"Florida Cuts Unemployment Benefits To Pay For Corporate Tax Cut"
In the last few months, conservatives in several states have moved to limit unemployment benefits, even with the national unemployment rate at 9 percent and more than 40 percent of the unemployed having been out of work for six months or more. Conservative lawmakers in Utah falsely claimed that cutting jobless benefits would be “motivation for people to get back to work,” while Michigan gutted its unemployment insurance system despite having one of the highest unemployment rates in the nation.
Florida Republicans this weekend also succeeded in reducing their state’s unemployment benefits, sending a bill to Gov. Rick Scott (R-FL) for his signature:
A bill that would establish some of the deepest and most far-reaching cuts in unemployment benefits in the nation is heading for the desk of Gov. Rick Scott…The legislation would cut maximum state benefits to 23 weeks from 26 when the jobless rate is 10.5 percent or higher. If lower, the maximum would decline on a sliding scale until bottoming at 12 weeks if the jobless rate was 5 percent or less.
As the National Employment Law Project pointed out, with this bill, Florida will “go further than any other state in dismantling its unemployment insurance system.” The Republican sponsor of the bill, state Sen. Nancy Detert (R), relied on the same false assumption as the lawmakers in Utah, saying that cutting benefits “encourages people to get back into the job market.” Research by the San Francisco Federal Reserve has found that workers who qualify for unemployment benefits stay unemployed just 1.6 weeks longer than those who do not qualify for such benefits.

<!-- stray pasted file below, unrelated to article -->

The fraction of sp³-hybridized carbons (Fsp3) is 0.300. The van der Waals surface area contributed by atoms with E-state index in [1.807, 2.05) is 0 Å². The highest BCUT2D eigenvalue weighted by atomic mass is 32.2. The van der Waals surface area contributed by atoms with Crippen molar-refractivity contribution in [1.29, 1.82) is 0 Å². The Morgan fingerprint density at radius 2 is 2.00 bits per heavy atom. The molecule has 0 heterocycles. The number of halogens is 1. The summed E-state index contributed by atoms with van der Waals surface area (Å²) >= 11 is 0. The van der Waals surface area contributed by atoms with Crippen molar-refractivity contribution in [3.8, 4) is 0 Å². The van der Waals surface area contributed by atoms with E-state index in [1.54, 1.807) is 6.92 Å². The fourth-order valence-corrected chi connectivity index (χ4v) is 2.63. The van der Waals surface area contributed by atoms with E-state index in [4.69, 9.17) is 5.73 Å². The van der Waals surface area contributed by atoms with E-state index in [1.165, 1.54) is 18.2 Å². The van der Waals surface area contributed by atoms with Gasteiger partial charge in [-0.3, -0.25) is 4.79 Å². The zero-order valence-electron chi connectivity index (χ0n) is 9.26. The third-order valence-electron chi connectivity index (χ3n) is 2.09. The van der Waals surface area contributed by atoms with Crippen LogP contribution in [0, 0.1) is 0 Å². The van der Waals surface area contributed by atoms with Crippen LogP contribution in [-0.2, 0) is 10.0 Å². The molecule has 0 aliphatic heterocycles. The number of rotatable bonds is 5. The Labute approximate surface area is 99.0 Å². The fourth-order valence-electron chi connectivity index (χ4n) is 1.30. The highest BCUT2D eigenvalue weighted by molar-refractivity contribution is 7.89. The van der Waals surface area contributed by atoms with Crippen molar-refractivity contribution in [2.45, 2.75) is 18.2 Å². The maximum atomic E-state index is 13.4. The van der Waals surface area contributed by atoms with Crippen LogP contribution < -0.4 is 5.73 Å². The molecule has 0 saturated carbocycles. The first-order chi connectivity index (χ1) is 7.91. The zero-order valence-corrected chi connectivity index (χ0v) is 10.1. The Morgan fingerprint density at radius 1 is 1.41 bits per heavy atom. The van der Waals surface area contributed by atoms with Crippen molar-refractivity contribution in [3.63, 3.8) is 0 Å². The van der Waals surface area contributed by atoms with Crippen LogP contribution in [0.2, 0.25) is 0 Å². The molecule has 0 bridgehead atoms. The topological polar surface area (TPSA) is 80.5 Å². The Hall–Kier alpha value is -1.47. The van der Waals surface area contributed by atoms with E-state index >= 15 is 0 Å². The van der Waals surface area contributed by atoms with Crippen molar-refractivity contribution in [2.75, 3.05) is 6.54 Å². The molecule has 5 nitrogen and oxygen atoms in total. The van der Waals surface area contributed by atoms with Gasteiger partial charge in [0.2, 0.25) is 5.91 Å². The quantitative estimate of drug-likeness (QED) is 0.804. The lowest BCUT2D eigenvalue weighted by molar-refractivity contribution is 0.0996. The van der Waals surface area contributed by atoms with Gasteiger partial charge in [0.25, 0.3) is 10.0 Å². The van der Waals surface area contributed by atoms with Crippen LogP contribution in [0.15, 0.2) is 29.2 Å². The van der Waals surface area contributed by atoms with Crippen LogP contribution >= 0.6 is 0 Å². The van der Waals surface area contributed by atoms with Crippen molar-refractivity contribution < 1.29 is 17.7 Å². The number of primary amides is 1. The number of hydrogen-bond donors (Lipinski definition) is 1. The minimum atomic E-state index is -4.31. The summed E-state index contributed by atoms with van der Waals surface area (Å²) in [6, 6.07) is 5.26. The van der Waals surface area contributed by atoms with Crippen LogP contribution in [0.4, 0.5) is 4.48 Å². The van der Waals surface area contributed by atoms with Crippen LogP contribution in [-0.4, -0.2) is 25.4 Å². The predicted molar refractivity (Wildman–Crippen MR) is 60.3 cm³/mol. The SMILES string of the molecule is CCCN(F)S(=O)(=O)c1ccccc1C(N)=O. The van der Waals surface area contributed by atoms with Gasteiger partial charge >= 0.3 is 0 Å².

Even before this legislation, Florida’s benefits were amongst the stingiest in the nation. Once it becomes law, Floridians will not receive the national standard of 26 weeks of unemployment benefits unless the state’s unemployment rate, currently at 11.1 percent, tops 12 percent. As the Miami Herald pointed out, the bill also makes it “easier for companies to keep former workers from collecting benefits.”
Adding insult to injury, the money saved from cutting unemployment benefits will be used to reduce business taxes in a state where the corporate tax rate is already exceedingly low. Scott had been looking to cut corporate taxes even further, but was rebuffed by the legislature.